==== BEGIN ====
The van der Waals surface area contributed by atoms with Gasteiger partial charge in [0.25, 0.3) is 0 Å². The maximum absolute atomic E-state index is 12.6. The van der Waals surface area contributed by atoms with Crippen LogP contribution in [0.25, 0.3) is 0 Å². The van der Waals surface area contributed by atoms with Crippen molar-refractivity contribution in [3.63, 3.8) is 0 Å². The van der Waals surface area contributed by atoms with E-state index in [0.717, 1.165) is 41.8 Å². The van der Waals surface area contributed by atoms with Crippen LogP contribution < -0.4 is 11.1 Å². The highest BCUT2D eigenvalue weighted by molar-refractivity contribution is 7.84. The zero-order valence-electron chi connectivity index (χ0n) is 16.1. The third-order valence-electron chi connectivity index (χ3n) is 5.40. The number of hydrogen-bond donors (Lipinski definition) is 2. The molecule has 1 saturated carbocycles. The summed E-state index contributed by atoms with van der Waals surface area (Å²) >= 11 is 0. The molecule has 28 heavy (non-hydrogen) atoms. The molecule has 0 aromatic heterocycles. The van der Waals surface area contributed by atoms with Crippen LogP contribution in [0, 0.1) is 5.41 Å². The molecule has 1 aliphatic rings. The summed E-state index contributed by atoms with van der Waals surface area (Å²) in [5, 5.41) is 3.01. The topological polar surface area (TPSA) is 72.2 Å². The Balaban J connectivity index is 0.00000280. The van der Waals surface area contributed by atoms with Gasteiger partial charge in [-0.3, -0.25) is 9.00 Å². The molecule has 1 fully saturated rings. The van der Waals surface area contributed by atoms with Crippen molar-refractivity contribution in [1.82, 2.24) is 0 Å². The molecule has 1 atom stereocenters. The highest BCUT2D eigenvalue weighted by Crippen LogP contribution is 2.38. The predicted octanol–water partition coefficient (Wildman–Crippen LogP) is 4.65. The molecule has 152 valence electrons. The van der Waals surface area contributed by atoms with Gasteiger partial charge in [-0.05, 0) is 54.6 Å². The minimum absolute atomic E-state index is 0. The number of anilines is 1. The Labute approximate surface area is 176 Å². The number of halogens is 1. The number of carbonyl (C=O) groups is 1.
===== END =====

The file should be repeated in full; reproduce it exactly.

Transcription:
The van der Waals surface area contributed by atoms with Gasteiger partial charge in [0.25, 0.3) is 0 Å². The maximum absolute atomic E-state index is 12.6. The van der Waals surface area contributed by atoms with Crippen LogP contribution in [0.25, 0.3) is 0 Å². The van der Waals surface area contributed by atoms with Crippen molar-refractivity contribution in [3.63, 3.8) is 0 Å². The van der Waals surface area contributed by atoms with E-state index in [0.717, 1.165) is 41.8 Å². The van der Waals surface area contributed by atoms with Crippen LogP contribution < -0.4 is 11.1 Å². The highest BCUT2D eigenvalue weighted by molar-refractivity contribution is 7.84. The zero-order valence-electron chi connectivity index (χ0n) is 16.1. The third-order valence-electron chi connectivity index (χ3n) is 5.40. The number of hydrogen-bond donors (Lipinski definition) is 2. The molecule has 1 saturated carbocycles. The summed E-state index contributed by atoms with van der Waals surface area (Å²) >= 11 is 0. The molecule has 28 heavy (non-hydrogen) atoms. The molecule has 0 aromatic heterocycles. The van der Waals surface area contributed by atoms with Crippen LogP contribution in [0, 0.1) is 5.41 Å². The molecule has 1 aliphatic rings. The summed E-state index contributed by atoms with van der Waals surface area (Å²) in [5, 5.41) is 3.01. The topological polar surface area (TPSA) is 72.2 Å². The Balaban J connectivity index is 0.00000280. The van der Waals surface area contributed by atoms with Gasteiger partial charge in [-0.3, -0.25) is 9.00 Å². The molecule has 1 fully saturated rings. The van der Waals surface area contributed by atoms with Crippen molar-refractivity contribution in [1.82, 2.24) is 0 Å². The molecule has 1 atom stereocenters. The highest BCUT2D eigenvalue weighted by Crippen LogP contribution is 2.38. The predicted octanol–water partition coefficient (Wildman–Crippen LogP) is 4.65. The molecule has 152 valence electrons. The van der Waals surface area contributed by atoms with Gasteiger partial charge in [-0.05, 0) is 54.6 Å². The minimum absolute atomic E-state index is 0. The number of anilines is 1. The Labute approximate surface area is 176 Å². The number of halogens is 1. The number of carbonyl (C=O) groups is 1.